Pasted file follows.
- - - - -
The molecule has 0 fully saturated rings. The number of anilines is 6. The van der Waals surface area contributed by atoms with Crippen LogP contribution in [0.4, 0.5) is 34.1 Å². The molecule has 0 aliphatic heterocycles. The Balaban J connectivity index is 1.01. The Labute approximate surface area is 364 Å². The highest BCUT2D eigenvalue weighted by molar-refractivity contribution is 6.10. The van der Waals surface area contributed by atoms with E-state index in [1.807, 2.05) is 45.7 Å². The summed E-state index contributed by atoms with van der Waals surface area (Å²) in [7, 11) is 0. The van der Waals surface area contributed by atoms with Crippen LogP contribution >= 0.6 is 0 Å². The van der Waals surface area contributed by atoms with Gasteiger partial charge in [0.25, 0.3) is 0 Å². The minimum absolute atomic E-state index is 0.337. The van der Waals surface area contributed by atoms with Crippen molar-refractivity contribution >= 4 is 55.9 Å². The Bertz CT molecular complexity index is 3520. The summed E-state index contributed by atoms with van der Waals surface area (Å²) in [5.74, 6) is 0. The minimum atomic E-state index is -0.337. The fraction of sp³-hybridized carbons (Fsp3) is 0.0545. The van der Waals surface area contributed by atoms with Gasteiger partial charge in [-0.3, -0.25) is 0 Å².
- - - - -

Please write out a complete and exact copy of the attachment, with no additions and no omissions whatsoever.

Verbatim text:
The molecule has 0 fully saturated rings. The number of anilines is 6. The van der Waals surface area contributed by atoms with Crippen LogP contribution in [0.4, 0.5) is 34.1 Å². The molecule has 0 aliphatic heterocycles. The Balaban J connectivity index is 1.01. The Labute approximate surface area is 364 Å². The highest BCUT2D eigenvalue weighted by molar-refractivity contribution is 6.10. The van der Waals surface area contributed by atoms with E-state index in [1.807, 2.05) is 45.7 Å². The summed E-state index contributed by atoms with van der Waals surface area (Å²) in [7, 11) is 0. The van der Waals surface area contributed by atoms with Crippen LogP contribution >= 0.6 is 0 Å². The van der Waals surface area contributed by atoms with Gasteiger partial charge in [0.25, 0.3) is 0 Å². The minimum absolute atomic E-state index is 0.337. The van der Waals surface area contributed by atoms with Crippen molar-refractivity contribution >= 4 is 55.9 Å². The Bertz CT molecular complexity index is 3520. The summed E-state index contributed by atoms with van der Waals surface area (Å²) in [5.74, 6) is 0. The minimum atomic E-state index is -0.337. The fraction of sp³-hybridized carbons (Fsp3) is 0.0545. The van der Waals surface area contributed by atoms with Gasteiger partial charge in [-0.3, -0.25) is 0 Å².